3 medium yellow onions quartered

4 carrots cut in large chunks

4 celery stalks

1 bulb of garlic in cloves, then smash with your knife to break them open no need for anything fancy

10 bay leaves

small handful of thyme washed but not picked

Kosher salt and fresh ground pepper

1 ½ cups homemade chicken stock

Preheat oven to 450 F.

Place the rinsed and patted dry pork shoulder on a dry cutting board. Take a small sharp knife and use the tip to score the skin about every ½ inch. I just did vertical cuts. You want to cut through the skin and into the fat but not all the way to the flesh. I cut too deep in a couple of places but it was fine. Take salt and rub it into the cuts you just made. Turn the shoulder over and season the bottom (non-skin side) with salt and fresh ground pepper. Turn back over so the scored skin side is up place on a rack in a roasting pan and put into the oven. Roast for 45 minutes. The skin will start to puff up. Take the pan out of the oven. Turn the heat down to 300 F. Cover the roast with aluminum foil and put back into the oven for 4 hours.

Take the roast out of the oven and remove the foil, take the roast out of the pan and put on a cutting board. Drain most of the fat and juices out of the pan into a bowl leaving about a 1/2 cup in the pan, add the carrots, onion, celery, bay leaves and thyme and toss in the juices. Put the roast back on the rack in the pan, baste with another ½ cup of the juices and put back into the oven for another 1 ½ hours to 2 hours. When the top is a nice dark rich brown and you can take two forks and pull the meat apart the roast is done. Put the roast on a cutting board and let it cool off. Now, if you want cracklings you may need to cut the skin into bite sized pieces and put back into the oven at 400 degrees for 10 minutes.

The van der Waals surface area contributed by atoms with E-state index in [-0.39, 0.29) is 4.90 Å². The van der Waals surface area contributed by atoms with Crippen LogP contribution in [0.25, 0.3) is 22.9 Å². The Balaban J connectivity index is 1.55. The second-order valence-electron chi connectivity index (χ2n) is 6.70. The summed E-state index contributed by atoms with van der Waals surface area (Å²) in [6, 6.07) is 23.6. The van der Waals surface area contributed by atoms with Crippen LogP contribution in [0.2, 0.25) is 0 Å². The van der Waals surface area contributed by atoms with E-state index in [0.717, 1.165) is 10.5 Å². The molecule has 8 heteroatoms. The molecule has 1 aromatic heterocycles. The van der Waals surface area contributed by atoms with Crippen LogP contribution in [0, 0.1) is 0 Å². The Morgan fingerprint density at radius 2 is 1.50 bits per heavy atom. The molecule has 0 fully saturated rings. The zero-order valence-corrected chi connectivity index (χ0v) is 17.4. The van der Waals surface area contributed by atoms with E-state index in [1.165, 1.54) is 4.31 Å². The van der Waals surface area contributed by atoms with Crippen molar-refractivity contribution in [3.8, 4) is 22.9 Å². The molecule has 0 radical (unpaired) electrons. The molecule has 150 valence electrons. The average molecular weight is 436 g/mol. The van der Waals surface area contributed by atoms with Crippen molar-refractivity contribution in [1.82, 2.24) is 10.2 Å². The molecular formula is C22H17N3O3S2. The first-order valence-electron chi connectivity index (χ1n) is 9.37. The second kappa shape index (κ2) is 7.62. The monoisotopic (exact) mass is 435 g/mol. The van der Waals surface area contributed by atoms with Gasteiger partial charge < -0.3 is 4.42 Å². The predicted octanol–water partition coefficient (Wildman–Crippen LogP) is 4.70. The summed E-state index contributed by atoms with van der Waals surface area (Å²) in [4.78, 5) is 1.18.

Meanwhile, put the roasting pan with the juices, and vegetables on a burner, the juices should add up to 2 ½ cups. Add the homemade chicken stock to get to that amount and bring the juices and veggies to a boil, allow to simmer for 7 minutes stirring and scraping up any brown bits from the pan. Strain the juice through a colander into a bowl. And voilà gravy.  Of course you can serve it like this, for a large group of people. I however had other plans.

One summer when I was working at Rockefeller Center I had a friend Mof, who would bring me banh mi from a piece of heaven disguised as a sandwich shop somewhere in Brooklyn when I was really, really good. They came to me wrapped in foil, somehow the veggies were sharp, crisp and fresh while the meat and bread was warm and comforting. I’ve wanted to learn to make my own ever since. This was my first shot, and they were everything I remembered.

Banh Mi

Serves 2

1/2 cup julienned carrots

½ cup julienned cucumbers

1 red ahaheim pepper sliced very thin

2 tablespoons rice vinegar

2 tablespoons sesame oil

1 tablespoon cane sugar

small handful picked cilantro leaves, around 4 teaspoons

6 ounces warm shredded pork meat

1 fresh baguette warm, but not toasted

mayonnaise or fresh aioli (recipe below)